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Mr. Slaughter: I am delighted to hear what my hon. Friend says. Several hon. Members have mentioned the Shelter report. Will she look again at the persuasive case that it makes for an additional 20,000 affordable rented homes? Will she consider the whole issue of affordability, given that rented homes are the only possibility for many people in housing need? In view of
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the remarks by the hon. Member for Hammersmith and Fulham (Mr. Hands), will she consider the fact that shared ownership housing must be affordable? It currently stands at 60 to 70 per cent. of market price, which is not affordable to anybody in housing need if market prices are in the range of £800,000, as in Hammersmith and Fulham.

Yvette Cooper: My hon. Friend is right. I shall say more in a moment about the need for more properly affordable social and shared ownership housing.

On the overall level of house building that is needed, we believe, given the growing number of households with people living alone and an ageing population, that we should be building at least 200,000 new homes a year. The Select Committee said in its report that we should go further. Conservative Members have continued to refuse to say how many new homes they think should be built. Indeed, the hon. Member for Meriden (Mrs. Spelman), when challenged, has repeatedly denied herself the opportunity to say whether she agrees with or supports the 200,000 new homes that we suggest, although she has said:

I know that the hon. Member for Surrey Heath (Michael Gove) is never coy, and I am sure that he would love to take this opportunity to join the consensus in the House and tell us how many homes he thinks are needed for the next generation and how many he thinks we should be building a year.

Michael Gove rose—

Hon. Members: Hooray.

Michael Gove: It is an intoxicating pleasure for me to get a cheer from the Labour Benches when I rise; I hope that it will not be the last occasion.

I think that Miss Barker’s estimate of 200,000 is a fair estimate of the level of potential future housing need, but I would not like our ambitions to be limited by that target, because I fear that, as has so often happened in the past, targets can distort delivery. Miss Barker’s work has been useful, but I do not want us to be tied down by any arbitrary target. We should respond to local need instead of being bound by a specific national straitjacket.

Yvette Cooper: I interpret that to mean that the hon. Gentleman does indeed think that we should probably be building somewhere in the region of 200,000 new homes a year but needs to give himself a little wriggle room in case he comes under pressure from his boss, the hon. Member for Meriden, who has opposed the level of building that we suggest. Clearly, hon. Members take different views on this; certainly, the hon. Members for Surrey Heath and for Meriden have done so, as they are welcome to.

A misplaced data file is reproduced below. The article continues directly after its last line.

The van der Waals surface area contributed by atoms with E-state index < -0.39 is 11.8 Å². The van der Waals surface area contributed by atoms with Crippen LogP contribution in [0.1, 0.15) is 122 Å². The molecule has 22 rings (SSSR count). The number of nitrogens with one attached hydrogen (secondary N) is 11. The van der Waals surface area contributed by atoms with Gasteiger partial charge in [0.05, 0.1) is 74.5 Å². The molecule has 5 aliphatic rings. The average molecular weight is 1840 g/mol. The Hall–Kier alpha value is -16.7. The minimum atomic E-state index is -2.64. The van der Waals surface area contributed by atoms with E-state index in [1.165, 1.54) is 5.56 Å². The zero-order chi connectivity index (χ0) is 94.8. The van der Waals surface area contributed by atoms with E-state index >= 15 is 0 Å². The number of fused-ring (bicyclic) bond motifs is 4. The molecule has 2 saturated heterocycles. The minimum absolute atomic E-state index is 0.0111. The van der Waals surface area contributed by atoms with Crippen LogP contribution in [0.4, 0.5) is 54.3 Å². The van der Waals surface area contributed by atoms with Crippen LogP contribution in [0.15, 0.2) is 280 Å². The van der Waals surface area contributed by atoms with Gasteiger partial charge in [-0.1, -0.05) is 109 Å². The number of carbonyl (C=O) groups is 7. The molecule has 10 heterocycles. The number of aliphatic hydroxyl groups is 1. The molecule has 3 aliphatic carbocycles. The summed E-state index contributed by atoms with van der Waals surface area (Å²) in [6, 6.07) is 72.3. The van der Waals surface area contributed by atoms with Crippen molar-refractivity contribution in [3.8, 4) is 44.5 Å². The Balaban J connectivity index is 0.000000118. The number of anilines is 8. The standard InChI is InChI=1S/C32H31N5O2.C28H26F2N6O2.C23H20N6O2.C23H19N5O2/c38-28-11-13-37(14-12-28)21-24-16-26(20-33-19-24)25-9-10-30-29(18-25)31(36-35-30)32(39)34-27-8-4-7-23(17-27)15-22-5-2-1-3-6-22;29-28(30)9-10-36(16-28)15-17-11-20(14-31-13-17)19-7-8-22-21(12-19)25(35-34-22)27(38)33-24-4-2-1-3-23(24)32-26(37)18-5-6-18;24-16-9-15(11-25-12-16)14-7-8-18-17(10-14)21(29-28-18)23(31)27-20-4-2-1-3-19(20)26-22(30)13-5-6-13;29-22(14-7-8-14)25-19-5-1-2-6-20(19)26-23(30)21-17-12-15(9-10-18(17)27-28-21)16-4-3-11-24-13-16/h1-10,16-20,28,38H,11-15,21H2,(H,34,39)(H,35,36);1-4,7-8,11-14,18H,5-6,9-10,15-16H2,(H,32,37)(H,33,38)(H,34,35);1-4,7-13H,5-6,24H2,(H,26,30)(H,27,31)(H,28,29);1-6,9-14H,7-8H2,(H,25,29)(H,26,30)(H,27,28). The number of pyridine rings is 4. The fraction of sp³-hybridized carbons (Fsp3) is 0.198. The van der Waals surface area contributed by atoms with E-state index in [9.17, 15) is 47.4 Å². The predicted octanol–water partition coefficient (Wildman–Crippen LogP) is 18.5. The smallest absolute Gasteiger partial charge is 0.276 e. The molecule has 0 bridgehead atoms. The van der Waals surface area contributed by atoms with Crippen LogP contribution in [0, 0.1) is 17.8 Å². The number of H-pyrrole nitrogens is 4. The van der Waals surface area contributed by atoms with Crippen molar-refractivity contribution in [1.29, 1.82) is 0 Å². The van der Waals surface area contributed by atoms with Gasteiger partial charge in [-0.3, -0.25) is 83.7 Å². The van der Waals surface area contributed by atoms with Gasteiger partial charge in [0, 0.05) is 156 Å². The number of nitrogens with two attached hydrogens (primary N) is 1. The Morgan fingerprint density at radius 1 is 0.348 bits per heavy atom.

Mike Penning (Hemel Hempstead) (Con): I oppose the house building that the Government propose in Hemel Hempstead on the site of the hospital that they are closing.

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Yvette Cooper: I cannot comment on the individual site that the hon. Gentleman mentions. It is true, however, that Conservative Members from all parts of the country are continuing to oppose increased housing in their areas at a time when 45 towns and cities have come forward just in the past 12 months to say that there should be significant increases in new homes in their areas, and regional assemblies across the country are proposing increased house building. As the hon. Member for Southport (Dr. Pugh) said, this affects not only London and the south-east but areas such as the north-west, the north-east, and Yorkshire and Humberside. We should be building additional homes in every part of the country. It is a shame that the only regional assembly to propose cuts in the level of house building is the Conservative-led south-east regional assembly.

Mr. Khan: Speaking of nimbyism, Wandsworth council is discharging its responsibility for providing affordable units by providing studio flats costing £325,000. Will my hon. Friend agree to meet my hon. Friend the Member for Battersea (Martin Linton), members of the Wandsworth Labour group and myself to discuss the unique problem of how Wandsworth discharges its responsibilities?

Yvette Cooper: I would be happy to meet my hon. Friends and I am sorry to hear about their difficulties. We expect local authorities to take seriously the need for affordable housing that is genuinely affordable in their areas.